Russ Sumida, Brandon Suyeoka and Rick Nakama give their review of Nakai Saimin

Nakai is expanding both their hours (see below) and their footprint. Rumor has it that another Nakai Saimin recently opened up in Haleiwa, the town where it actually all started (their original location was in Haleiwa back in the ’50s).

Nakai Saimin
1329 Nuuanu Ave
Honolulu, HI 96813 (Street View)
(808) 531-9000
Mon, Tue, Thu, Fri: 6am-2:30pm (Breakfast & Lunch)
Fri: 5:30pm-9pm (Dinner)
Sat: 7am-2:30pm (Breakfast & Lunch)
Sat: 5:30pm-9pm (Dinner)
Sun: 7am-3:30pm (Breakfast & Lunch)
Wed: Closed

Lastly, let’s pay a visit to everyone’s favorite late night eatery: Zippy’s! Like Shige’s, it’s difficult for me to go there and NOT get the saimin. In this case, it’s Zippy’s signature favorite: the Zip Min.

Zip Min (Saimin noodles, wun tun, breaded shrimp, choi sum, fishcake, dried seaweed, egg, sweet pork, and green onions.
Zip Min (Saimin noodles, wun tun, breaded shrimp, choi sum, fishcake, dried seaweed, egg, sweet pork, and green onions.

In a recent visit there, the wun tun had a noticeably different (and stronger/”garlic-y”) taste. Over the years, the portions – as with many of the other menu items here – seem to be shrinking while the cost continues to rise. A sign of the economic times I suppose.

Zippy’s
Locations: Varied
Hours: Varied
808-973‑0880

Look for more during our “Saimin Adventures” where we explore the famous noodles from places like Hamura’s on Kauai, Sam Sato’s on Maui and Shiro’s right here on Oahu. If you have any other suggestions for places I should visit (yes, Palace is on my list! 🙂 ), leave a comment for me below.

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Hawaii Ramen Quest – Part V

February 1, 2012
Part I | Part II | Part III | Part IV |  Part V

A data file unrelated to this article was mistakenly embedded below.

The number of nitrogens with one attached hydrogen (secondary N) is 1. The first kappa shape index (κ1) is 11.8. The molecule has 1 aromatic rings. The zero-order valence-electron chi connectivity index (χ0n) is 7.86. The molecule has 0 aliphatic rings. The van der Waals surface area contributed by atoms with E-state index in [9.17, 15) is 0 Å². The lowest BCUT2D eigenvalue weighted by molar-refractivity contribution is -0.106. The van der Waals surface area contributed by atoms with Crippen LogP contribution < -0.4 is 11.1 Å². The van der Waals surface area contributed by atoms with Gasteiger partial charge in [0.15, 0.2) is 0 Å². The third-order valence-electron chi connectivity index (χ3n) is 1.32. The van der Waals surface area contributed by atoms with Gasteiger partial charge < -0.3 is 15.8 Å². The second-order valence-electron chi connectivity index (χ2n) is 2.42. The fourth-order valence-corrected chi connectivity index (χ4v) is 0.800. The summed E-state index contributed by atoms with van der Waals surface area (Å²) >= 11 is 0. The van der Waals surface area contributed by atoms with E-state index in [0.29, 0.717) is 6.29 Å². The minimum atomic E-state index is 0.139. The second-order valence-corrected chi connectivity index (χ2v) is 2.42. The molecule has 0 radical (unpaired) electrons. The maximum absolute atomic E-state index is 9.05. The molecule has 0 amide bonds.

Although varying in sizes and flavors, many of the ramen shops we covered in this series have one thing in common: their noodles are supplied by the same, local, noodle factory based right here in Hawaii. So what better way to close this series out than with where ramen in Hawaii all begins… Sun Noodle.

Outside Sun Noodle's Honolulu Factory
Outside Sun Noodle’s Honolulu Factory

At the helm of it all is Sun Noodle Founder and President Mr. Hidehito Uki who started the business more than 30 years ago (founded way back on July 10, 1981). Uki-san in fact comes from a noodle making bloodline. His family had a fresh noodle making “ya” (store) in the Tochigi Prefecture (then) named the Ikeda Noodle Company. Here, he perfected the art of “men” before moving to Hawaii.

Sun Noodle President Mr. Hidehito Uki
Sun Noodle President Mr. Hidehito Uki

While studying ESL (English as a Second Language) here at Hawaii Pacific University (Hawaii Pacific College at the time), he would often eat at local ramen shops looking for a place that reminded him of home. Frustrated, he set out to do something about it and that’s how Sun Noodle was born.

“There’s nothing more powerful than the sun. When you think of Hawaii, you think of the sun. That’s why I named the business Sun Noodle.”

His 10,000 square foot Honolulu factory on Colburn Street can produce up to 30,000 servings of raw noodles per 8 hour day. They churn out over 100 products like yakisoba, udon, chow fun, pancit, gyoza and won ton wrappers, and, for ramen alone, they make over 30 different styles!

Overlooking the Sun Noodle factory from above
Overlooking the Sun Noodle factory from above

Amazingly, even with that many choices, Mr. Uki’s philosophy is that every noodle order must be custom made for his clients based, on the flavor of their soup.

“Every soup our customer makes is their personality. The noodles and the soup have to have a nice combination. Even if you make good noodles and good soup, if it doesn’t match, it’s no good. That’s why we go out there and taste the soup from each client and try to figure out what noodle would go best with that particular soup. We keep trying until we get it right. Sometimes I spend months to find the perfect noodle to match their soup.”

Most of his factory’s noodles start with the same base: flour, water, salt and potassium carbonate. It is the variances in flour type and water that makes all the difference.